• Ah. LTO - of course. Thanks. I haven't encountered them "in the flesh" yet. So my charging advice is OK - but knowing what one is dealing with helps. I like your "larger one". 45 Ah cells, 450A peak discharge. They say discharge to -50C! 12 = $US600/kWh - reasonably good IF they are any good. 10 minutes standard charge. Apr 4 '20 at 12:10 • @RussellMcMahon Naturally you have to watch the vendor. I bought cheaper "45Ah" cells elsewhere and they were 33Ah. I must say I was impressed my 20Ah pouch cells maintained well over 90% of their charge when I left them for a year. Apr 4 '20 at 12:31 • @BrianDrummond thanks for the response! Why is float charging not suggested with this type of cell? Apr 4 '20 at 20:16 • @EasyOhm Std LiIon batteries are charged to 4.2V max. If floated at that voltage they will be damaged and then destroyed. Slightly higher V will plate out metallic Lithium - which you REALLY do not want. At say 4.1V you can float a std LiIon indefinitely and safer still at 4.0V. At 4.1V you get maybe 90% of full mAh capacity and say 70-80% at 4.0V. But the cycle life and whole of lifetime mAh stored goes up usefully. Mars Rovers and siliar run at about 3.85V (from memory with somewhat under 50% of full capacity BUT about 8000 cycle life (!!!) LTO will have similar "rules" but what they are .. Apr 4 '20 at 23:43 • is generally unknown. You can do your own tests by charging to say 2.8V and then discharging at constant I and measuring time, then repeat while decreasing Vmax in say 0.05V steps.As you can do 10C charge & discharge cycles this should not take much time. | Charging & discharging any cell at high rates will lower mAh capacity but nowhere near as much for LiIon as for eg NiCd, NiMH, LAcid etc. LTO also probably not so bad. Apr 4 '20 at 23:46 As Bryan notes, these are LTO (Lithium Titanate) batteries, a relatively new addition to the Lithium secondary cell range. Advantages include 25,000 cycle life, 20C charge and discharge rates, and operation down to -30C for this version - and down to a claimed -50C for some versions. . What's not to like? In this case - price, and very low capacity. For larger cells (eg see Bryan's link) the capacities can be much larger (eg 40 Ah in a single cell) and the cost per kWh is a few years behind LiIon pricing but still acceptable. ______________________ Based on the available data: Simple charger: Based on specifications you could charge at up to 7 mA (somewhat less is probably wise) until a terminal voltage of 2.8V is reached and then immediately stop charging. A suitable charger could be implemented with a 7 mA (or less) constant current source (eg LM317 and one resistor) followed by a 2.8V regulator plus a comparator that determines when the cell reaches 2.8V and terminates charging. The voltage regulator is essentially only a precaution. A say 5 mA current source and a charge terminate comparator would serve as well if the battery was connected to the current source before the source was powered on. Full CCCV charger In the datasheet below the charge/discharge graphs it says "Charge CC-CV: CC at 1C to 2.8V then CV to 0.05C, at 25 C So you could charge at 0.35 mA (!) unto Vbat = 2.8V then hold at 2.8V until Icharge drops to 17.5 uA. I suspect that a CC charge as above would suffice in most cases. Note that the stated 0.05C termination current is for road warrior full state of charge. Stopping at say 0.1C or 0.2C or higher will not reduce capacity by much amd will probably usefully extend cycle life and whole of life mAh storage. Application Note of sorts October 2019 Product sheet - highly interesting 2pp here LTO characteristics are substantially different from standard LiIon, LiPo or LiFePO4 chemistries. • 1.8V - 2.8V voltage range • 20C charge and discharge rates • Operation down to -30C (-30 to +60 C operating range) • 5+ times higher power (but not energy) density than standard LiIon • 25,000 cycle life !!! to 80% capacity. (About 75 years at one cycle per day). Costs for this very small capacity cell are an arm and a leg, relatively$7.32/1 Digikey for 0.35 mAh version here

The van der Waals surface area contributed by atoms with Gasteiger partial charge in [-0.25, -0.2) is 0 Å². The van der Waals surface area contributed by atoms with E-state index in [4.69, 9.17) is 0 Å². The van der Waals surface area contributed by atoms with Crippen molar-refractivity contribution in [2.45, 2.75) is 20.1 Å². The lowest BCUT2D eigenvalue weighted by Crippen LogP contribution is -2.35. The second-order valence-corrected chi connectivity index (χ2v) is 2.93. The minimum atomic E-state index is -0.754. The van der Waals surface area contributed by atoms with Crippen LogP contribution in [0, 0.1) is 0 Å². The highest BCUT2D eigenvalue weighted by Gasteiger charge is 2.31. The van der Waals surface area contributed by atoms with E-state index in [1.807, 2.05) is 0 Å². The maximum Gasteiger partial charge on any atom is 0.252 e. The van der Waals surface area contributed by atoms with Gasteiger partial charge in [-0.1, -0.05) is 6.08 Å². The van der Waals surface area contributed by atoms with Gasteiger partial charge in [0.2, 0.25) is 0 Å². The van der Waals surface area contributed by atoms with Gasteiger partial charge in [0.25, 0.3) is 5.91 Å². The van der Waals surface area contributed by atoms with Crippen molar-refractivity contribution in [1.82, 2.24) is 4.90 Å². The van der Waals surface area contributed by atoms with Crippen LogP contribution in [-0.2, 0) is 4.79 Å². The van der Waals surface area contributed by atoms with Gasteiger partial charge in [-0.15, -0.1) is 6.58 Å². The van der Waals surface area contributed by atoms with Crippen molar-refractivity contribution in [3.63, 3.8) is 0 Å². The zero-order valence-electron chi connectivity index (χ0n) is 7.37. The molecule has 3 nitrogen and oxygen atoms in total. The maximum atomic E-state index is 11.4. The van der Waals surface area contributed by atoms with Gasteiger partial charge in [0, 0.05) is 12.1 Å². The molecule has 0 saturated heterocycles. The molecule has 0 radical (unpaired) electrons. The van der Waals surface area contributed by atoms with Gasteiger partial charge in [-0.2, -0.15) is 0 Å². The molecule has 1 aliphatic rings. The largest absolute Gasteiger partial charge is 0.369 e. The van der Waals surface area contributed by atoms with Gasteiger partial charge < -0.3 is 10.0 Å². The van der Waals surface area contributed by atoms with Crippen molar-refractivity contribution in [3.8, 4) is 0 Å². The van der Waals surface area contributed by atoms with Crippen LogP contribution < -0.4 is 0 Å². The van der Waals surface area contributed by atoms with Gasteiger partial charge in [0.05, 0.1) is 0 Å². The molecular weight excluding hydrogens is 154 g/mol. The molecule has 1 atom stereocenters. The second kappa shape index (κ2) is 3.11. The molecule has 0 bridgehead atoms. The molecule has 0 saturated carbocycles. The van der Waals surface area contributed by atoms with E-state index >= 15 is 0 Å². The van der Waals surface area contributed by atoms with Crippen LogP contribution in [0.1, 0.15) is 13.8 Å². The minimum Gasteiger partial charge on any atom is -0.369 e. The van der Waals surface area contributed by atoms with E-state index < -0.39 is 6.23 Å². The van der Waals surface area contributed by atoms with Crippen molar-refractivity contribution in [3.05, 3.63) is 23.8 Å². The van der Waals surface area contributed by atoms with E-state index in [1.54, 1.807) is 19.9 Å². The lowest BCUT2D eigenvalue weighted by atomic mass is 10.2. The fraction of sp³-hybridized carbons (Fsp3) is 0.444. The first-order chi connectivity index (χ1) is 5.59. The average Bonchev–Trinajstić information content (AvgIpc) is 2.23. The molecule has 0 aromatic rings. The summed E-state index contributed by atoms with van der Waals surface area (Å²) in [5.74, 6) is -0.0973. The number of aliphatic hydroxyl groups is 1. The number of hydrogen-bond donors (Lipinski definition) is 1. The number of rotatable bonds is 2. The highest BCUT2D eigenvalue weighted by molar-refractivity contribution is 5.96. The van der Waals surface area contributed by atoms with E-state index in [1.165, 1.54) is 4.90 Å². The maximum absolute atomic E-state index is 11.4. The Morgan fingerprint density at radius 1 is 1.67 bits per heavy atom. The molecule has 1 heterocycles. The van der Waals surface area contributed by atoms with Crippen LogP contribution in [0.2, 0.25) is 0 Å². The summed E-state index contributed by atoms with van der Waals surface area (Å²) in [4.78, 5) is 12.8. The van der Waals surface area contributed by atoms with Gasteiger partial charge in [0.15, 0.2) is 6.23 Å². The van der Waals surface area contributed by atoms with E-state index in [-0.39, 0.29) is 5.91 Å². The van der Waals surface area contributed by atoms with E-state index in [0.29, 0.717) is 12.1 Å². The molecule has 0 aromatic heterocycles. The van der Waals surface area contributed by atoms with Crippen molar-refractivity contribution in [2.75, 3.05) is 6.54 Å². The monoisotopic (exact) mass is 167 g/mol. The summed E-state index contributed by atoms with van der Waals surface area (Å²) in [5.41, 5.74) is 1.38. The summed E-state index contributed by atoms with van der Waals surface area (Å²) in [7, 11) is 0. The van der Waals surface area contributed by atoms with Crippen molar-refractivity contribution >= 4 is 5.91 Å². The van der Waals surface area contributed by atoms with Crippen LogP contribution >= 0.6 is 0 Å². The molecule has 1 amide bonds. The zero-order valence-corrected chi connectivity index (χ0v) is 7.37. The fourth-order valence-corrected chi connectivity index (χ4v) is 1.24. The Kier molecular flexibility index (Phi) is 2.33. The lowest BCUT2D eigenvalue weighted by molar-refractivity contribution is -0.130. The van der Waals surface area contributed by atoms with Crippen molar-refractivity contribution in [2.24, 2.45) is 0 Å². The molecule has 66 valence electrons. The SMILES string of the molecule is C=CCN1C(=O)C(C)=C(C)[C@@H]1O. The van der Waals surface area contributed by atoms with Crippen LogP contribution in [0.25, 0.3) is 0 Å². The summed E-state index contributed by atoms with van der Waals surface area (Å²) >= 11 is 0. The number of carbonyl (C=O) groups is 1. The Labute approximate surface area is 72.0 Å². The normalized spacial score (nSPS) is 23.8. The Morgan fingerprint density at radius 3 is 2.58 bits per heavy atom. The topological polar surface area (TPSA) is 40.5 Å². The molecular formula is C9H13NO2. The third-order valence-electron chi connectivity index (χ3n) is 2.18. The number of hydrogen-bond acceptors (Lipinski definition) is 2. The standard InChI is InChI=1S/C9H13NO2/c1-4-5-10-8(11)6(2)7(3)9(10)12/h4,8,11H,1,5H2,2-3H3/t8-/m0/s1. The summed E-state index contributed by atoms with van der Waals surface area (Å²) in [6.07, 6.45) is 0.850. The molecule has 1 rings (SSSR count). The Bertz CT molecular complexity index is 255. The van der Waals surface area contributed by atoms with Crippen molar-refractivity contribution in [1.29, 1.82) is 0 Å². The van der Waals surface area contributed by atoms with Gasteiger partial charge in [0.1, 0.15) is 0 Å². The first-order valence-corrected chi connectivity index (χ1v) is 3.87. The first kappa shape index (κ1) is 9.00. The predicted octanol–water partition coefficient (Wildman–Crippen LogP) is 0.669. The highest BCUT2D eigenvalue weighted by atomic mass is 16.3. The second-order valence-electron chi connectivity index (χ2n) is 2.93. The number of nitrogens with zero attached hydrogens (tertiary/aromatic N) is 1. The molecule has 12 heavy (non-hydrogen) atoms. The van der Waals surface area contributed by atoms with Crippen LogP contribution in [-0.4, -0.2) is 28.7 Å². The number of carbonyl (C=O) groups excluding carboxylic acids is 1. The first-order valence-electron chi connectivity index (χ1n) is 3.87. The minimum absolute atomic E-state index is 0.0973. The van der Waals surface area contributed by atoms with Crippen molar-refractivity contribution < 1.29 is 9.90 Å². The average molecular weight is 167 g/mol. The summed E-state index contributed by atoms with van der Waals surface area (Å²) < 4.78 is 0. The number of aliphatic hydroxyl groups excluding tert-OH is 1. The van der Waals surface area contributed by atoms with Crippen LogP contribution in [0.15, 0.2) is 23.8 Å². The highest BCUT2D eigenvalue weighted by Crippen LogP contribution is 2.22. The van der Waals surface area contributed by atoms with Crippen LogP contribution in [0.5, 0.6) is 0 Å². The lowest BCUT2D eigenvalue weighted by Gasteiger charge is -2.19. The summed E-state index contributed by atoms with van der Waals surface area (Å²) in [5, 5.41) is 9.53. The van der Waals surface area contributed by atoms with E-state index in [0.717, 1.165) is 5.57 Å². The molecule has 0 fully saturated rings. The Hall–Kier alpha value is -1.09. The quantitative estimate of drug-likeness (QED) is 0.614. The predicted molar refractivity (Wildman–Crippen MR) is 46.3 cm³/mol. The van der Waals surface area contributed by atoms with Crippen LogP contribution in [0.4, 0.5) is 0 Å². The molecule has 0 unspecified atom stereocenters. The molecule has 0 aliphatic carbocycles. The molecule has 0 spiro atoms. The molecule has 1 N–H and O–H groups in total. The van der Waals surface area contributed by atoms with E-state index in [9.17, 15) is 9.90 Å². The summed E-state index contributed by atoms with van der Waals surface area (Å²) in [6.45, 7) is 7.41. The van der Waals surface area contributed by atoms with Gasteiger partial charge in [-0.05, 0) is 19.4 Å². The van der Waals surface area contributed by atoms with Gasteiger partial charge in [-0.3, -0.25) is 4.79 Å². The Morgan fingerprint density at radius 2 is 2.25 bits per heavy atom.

No Digikey prices for the other versions :-(.